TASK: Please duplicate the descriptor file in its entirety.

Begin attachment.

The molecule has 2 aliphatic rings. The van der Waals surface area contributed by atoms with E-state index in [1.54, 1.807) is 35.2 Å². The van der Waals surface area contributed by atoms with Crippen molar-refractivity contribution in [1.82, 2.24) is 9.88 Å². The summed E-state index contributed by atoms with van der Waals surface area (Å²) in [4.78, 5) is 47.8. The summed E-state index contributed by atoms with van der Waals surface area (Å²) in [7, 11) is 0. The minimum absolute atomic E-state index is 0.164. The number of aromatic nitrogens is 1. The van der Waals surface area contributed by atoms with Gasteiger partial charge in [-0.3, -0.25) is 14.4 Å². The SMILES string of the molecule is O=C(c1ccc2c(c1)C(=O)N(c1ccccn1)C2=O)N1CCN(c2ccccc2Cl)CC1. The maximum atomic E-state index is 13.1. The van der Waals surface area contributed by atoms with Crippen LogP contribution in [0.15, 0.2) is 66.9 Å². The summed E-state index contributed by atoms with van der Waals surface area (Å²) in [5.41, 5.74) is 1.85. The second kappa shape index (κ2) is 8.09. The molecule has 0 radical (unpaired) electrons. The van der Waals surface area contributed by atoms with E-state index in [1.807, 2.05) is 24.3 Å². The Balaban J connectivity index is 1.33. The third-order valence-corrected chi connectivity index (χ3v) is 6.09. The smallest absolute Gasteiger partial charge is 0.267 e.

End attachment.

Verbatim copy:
The molecule has 2 aliphatic rings. The van der Waals surface area contributed by atoms with E-state index in [1.54, 1.807) is 35.2 Å². The van der Waals surface area contributed by atoms with Crippen molar-refractivity contribution in [1.82, 2.24) is 9.88 Å². The summed E-state index contributed by atoms with van der Waals surface area (Å²) in [4.78, 5) is 47.8. The summed E-state index contributed by atoms with van der Waals surface area (Å²) in [7, 11) is 0. The minimum absolute atomic E-state index is 0.164. The number of aromatic nitrogens is 1. The van der Waals surface area contributed by atoms with Gasteiger partial charge in [-0.3, -0.25) is 14.4 Å². The SMILES string of the molecule is O=C(c1ccc2c(c1)C(=O)N(c1ccccn1)C2=O)N1CCN(c2ccccc2Cl)CC1. The maximum atomic E-state index is 13.1. The van der Waals surface area contributed by atoms with Crippen LogP contribution in [0.15, 0.2) is 66.9 Å². The summed E-state index contributed by atoms with van der Waals surface area (Å²) in [5.41, 5.74) is 1.85. The second kappa shape index (κ2) is 8.09. The molecule has 0 radical (unpaired) electrons. The van der Waals surface area contributed by atoms with E-state index in [1.807, 2.05) is 24.3 Å². The Balaban J connectivity index is 1.33. The third-order valence-corrected chi connectivity index (χ3v) is 6.09. The smallest absolute Gasteiger partial charge is 0.267 e.